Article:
So far, I’ve met with Ana 3 times, plus the initial consult, and already the positive changes I’m seeing are dramatic. I didn’t know what to expect, but I didn’t expect such positive results so quickly. I told her if things are already this good, that I am ready to follow her on any journey and do whatever she tells me.
I’ve been off of caffeine and coffee for a full month, having switched entirely to a coffee alternative called Dandy blend, that I actually really love. She got me on a better brand of probiotics and had me start taking Vitamin D, fish oil, glutamine and a digestive enzyme that I take with every meal. She’s got me drinking kombucha daily, since fermented foods are so good for gut health, and a daily anti-inflammatory shake. I’m journaling every day in my HealthMinder, tracking my medications and supplements, my physical symptoms and pains, all food & water intake, my mood, weight and sleep. And most dramatically, today I begin a 30-day Whole30/paleo-esque elimination diet: No added sugars, no grains, no booze, no legume, no dairy, no processed foods, no potatoes, and no eggs.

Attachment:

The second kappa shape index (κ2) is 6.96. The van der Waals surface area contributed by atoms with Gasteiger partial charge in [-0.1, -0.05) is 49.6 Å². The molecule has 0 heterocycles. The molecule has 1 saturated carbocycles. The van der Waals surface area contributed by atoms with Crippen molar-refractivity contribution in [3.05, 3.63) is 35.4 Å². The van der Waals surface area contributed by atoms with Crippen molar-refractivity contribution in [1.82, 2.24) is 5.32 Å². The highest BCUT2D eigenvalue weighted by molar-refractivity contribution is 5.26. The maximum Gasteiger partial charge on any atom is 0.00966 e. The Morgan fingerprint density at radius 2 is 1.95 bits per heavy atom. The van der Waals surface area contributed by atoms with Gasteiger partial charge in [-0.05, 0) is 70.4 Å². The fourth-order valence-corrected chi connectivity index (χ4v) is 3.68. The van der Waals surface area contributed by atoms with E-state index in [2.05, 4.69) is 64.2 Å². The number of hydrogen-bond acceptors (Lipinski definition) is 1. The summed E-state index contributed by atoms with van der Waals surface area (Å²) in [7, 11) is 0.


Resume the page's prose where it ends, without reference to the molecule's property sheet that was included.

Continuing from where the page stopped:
Such a dramatic change in eating habits is a challenge I’ve never been motivated enough to undertake, but I’m ready…. of course, there’s the added challenge of traveling for 10 straight days right after beginning this diet. But thank goodness for the internet and blogs and all the people who have done this already; armed with their knowledge and advice, my cabinet of supplements, and the unwavering support of my husband, I’m ready to do this!